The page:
In the Public Interest, an offshoot of AFSCME, just published a report that provides 26 examples of privatization horror stories. Gawker picked up on some of them:
Read the rest here.
- Los Angeles County continually renewed its $3 million year contract with a firm called Wings of Refuge to place foster children, despite numerous reports of kids going to abusive homes where they were beaten and locked away for days on end.
- Indiana hired IBM to run its food stamp and Medicaid programs, then bungled it and dumped thousands of residents from the rolls—including an elderly nun who was denied food stamps because she missed a recertification interview while hospitalized for cancer.
- School-cafeteria workers in New Jersey saw their hourly wages cut by $4 to $6 an hour after their jobs were privatized. "[W]e use our personal sick days just to get paid so we can pay rent for the next month," one told investigators.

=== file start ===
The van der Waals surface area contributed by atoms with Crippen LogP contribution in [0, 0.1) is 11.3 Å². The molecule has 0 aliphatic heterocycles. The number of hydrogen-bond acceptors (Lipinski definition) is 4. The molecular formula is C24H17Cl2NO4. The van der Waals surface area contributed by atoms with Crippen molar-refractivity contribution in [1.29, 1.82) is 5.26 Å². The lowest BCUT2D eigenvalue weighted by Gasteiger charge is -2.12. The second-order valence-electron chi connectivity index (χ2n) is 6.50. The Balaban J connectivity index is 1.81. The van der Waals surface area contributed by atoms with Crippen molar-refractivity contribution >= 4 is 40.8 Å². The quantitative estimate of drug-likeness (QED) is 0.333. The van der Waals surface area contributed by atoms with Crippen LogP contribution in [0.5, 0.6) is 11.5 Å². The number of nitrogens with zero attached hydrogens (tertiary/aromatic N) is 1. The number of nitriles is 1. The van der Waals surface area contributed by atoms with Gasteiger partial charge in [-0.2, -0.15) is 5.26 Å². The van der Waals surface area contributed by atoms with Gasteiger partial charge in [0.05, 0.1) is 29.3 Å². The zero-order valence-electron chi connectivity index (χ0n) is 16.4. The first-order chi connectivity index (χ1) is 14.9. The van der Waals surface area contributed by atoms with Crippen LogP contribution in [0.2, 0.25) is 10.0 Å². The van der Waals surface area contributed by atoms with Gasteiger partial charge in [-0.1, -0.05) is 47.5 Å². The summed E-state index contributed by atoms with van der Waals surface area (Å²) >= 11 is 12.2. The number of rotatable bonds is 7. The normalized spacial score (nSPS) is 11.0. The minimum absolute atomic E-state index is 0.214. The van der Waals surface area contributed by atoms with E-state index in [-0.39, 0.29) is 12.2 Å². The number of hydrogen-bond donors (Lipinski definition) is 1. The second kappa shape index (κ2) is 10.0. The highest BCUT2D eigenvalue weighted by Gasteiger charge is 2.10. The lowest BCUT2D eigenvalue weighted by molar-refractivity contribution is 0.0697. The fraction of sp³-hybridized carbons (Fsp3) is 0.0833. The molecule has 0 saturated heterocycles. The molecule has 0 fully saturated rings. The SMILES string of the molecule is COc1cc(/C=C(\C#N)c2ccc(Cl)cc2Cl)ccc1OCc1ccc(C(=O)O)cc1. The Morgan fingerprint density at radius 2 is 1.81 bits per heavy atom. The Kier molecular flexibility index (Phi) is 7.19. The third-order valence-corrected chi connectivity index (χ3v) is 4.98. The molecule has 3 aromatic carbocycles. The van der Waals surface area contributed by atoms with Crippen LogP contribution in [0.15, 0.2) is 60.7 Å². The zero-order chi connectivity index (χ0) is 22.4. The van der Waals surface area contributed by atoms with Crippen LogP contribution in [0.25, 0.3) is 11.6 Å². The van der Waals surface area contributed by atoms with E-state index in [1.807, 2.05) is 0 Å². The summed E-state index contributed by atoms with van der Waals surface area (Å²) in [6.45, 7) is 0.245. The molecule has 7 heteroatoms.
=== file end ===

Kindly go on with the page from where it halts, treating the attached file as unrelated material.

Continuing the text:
- Two-thirds of Florida's privatized prisons failed to meet the legal requirement to run at least 7 percent more cheaply than state-run jails. Half of the private jails were actually more expensive to run. But the state never set up a mechanism for punishing them.
- 65 percent of private prisons require the states and cities they work with to meet inmate quotas, forcing governments to find inmates to keep the jails up to a profitable capacity.
- Northwest Missouri State University forked over tons of taxpayer cash to contract out most of its food, vending, and bookstore services. Rather than open up the contract to bidders, it took contractors at higher rates who were willing to donate to the university's athletic stadium fund.